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Topics: alcohol, drugs, workers, workplaces

Info to help you maintain a drug-free work environment.

Opiates

USA Today
Thu, 2013-04-25

Highlights: Powerful prescription painkillers have become pricier and harder to use. So addicts across the USA are turning to this more volatile drug. The new twist: Heroin is no longer just an inner-city plague.

DFBS Note: Be on the lookout - workplaces follow communities in drug use.

The Partnership at DrugFree.org
Mon, 2013-03-11

Highlights: Prescription painkiller abuse, which has centered on Eastern and Southern states, is now taking hold in Western states. Oregon, Colorado, Washington and Idaho have the country’s highest prescription drug abuse rates, according to the Substance Abuse and Mental Health Services Administration (SAMHSA).

The Kansas City Star
Tue, 2013-03-05

Highlights: With street prices of some opiates, such as Oxycontin, hitting $80 for a single pill, a growing number of illicit users in Missouri are looking to economize — with heroin. A report says the white powder long associated with big Eastern cities is fast-growing in Missouri and other Midwestern states, even shooting into small towns and rural areas.

DFBS note: This story just seems to repeat from region to region.

Risk and Insurance
Fri, 2013-03-01

Highlights: The workers' compensation industry and the pharmacy benefit managers who help employers manage prescription medication are getting ready for a new class of painkillers. "There has never been a more damaging impact on the cost of workers' compensation claims from a single issue than the abuse of opioid prescriptions for the management of chronic pain," according to a report by Mo.-based insurance broker Lockton Cos.

The Partnership at DrugFree.org
Wed, 2012-12-05

Highlights: The White House Office of National Drug Control Policy (ONDCP) has alerted U.S. law enforcement to prepare for a potential influx of painkillers from Canada, which has given approval to six generic drug companies to manufacture oxycodone products. The United States will face a similar decision about whether to approve generic versions of powerful painkillers. A U.S. patent on the original formulation of OxyContin will expire next April.

The Partnership at DrugFree.org
Fri, 2012-11-30

Highlights: As Kentucky begins to see results from its crackdown on prescription drug abuse, officials report a rise in heroin use. Law enforcement officials say heroin imported from Mexico and Central America is cheaper and more easily available than prescription opioids, such as Oxycodone.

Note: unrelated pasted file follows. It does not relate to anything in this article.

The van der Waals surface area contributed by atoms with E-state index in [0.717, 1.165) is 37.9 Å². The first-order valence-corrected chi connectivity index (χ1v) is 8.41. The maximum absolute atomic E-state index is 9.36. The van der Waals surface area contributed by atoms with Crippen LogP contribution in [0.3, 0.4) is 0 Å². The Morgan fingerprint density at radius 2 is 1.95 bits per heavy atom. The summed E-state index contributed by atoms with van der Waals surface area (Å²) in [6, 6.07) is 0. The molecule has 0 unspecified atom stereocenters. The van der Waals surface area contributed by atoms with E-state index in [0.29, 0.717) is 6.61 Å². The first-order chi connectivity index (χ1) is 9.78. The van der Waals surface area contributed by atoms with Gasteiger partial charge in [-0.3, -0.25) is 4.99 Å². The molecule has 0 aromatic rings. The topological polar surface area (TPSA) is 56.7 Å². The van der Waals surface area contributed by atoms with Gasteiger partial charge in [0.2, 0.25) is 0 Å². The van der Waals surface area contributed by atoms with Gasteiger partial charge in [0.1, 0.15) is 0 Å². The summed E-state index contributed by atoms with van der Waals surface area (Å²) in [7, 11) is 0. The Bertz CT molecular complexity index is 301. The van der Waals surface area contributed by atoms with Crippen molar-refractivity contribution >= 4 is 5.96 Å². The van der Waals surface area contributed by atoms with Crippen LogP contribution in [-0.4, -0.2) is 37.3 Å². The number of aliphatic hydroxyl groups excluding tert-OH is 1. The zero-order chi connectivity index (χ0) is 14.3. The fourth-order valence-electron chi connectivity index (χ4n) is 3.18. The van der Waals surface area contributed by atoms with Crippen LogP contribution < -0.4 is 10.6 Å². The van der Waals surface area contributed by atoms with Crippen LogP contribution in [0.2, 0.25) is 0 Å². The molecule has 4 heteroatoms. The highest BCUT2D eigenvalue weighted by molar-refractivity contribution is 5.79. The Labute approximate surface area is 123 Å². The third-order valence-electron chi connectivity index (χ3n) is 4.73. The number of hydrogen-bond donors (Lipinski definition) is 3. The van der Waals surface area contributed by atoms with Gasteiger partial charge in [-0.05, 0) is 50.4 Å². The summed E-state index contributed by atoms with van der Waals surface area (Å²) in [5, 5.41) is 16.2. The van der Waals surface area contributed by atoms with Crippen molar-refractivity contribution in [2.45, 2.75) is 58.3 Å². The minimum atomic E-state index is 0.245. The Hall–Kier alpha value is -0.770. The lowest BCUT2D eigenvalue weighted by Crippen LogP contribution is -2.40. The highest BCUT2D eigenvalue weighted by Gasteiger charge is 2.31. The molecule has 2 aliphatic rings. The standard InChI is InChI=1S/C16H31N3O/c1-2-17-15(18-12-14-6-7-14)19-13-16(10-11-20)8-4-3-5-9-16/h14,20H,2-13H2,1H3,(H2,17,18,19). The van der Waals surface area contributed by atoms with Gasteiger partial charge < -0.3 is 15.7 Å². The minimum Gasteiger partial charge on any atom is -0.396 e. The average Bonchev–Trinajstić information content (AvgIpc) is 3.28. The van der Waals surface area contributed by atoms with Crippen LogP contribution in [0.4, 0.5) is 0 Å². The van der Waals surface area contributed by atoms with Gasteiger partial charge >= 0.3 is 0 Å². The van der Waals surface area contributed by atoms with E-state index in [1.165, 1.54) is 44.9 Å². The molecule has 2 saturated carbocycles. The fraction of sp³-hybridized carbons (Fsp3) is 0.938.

DFBS note: A trend repeated in many parts of the country.

Milwaukee Wisconsin Journal Sentinel
Wed, 2012-10-17

Highlights: Nearly 1 in 12 injured workers who were prescribed narcotic painkillers still were on the drugs three to six months later, according to a new report on worker's compensation claims. The report also found that drug testing and psychological evaluation, two measures designed to reduce abuse of the drugs, were not being done most of the time.

The New England Journal of Medicine
Thu, 2012-07-12

Highlights: In August 2010, an abuse-deterrent formulation of the widely abused prescription opioid OxyContin was introduced to make OxyContin more difficult to solubilize or crush, thus discouraging abuse through injection and inhalation. This formulation successfully reduced Oxycontin abuse, but also led to an increase in the use of heroin, a drug that may pose a much greater overall risk to public health than OxyContin.

DFBS note: Kind of like "whack-a-drug-mole".

The Partnership at DrugFree.org
Thu, 2012-07-12

Highlights: Oxycontin abuse has decreased now that the painkiller has been reformulated to make it more difficult to misuse. Many people who abused the drug have switched to heroin.

DFBS note: Staying on top of community drug use trends can alert you to a potential workplace risk.

USA Today
Wed, 2012-07-11

Highlights: This rise of Opana abuse illustrates the adaptability of drug addicts and the never-ending challenge facing law enforcement authorities, addiction specialists and pharmaceutical companies. Just when they think they have curbed abuse and stopped trafficking of one drug, another fills the void. Opana's dangerous new popularity arose when OxyContin's manufacturer changed its formula to deter users from crushing, breaking or dissolving the pill so it could be snorted or injected to achieve a high.

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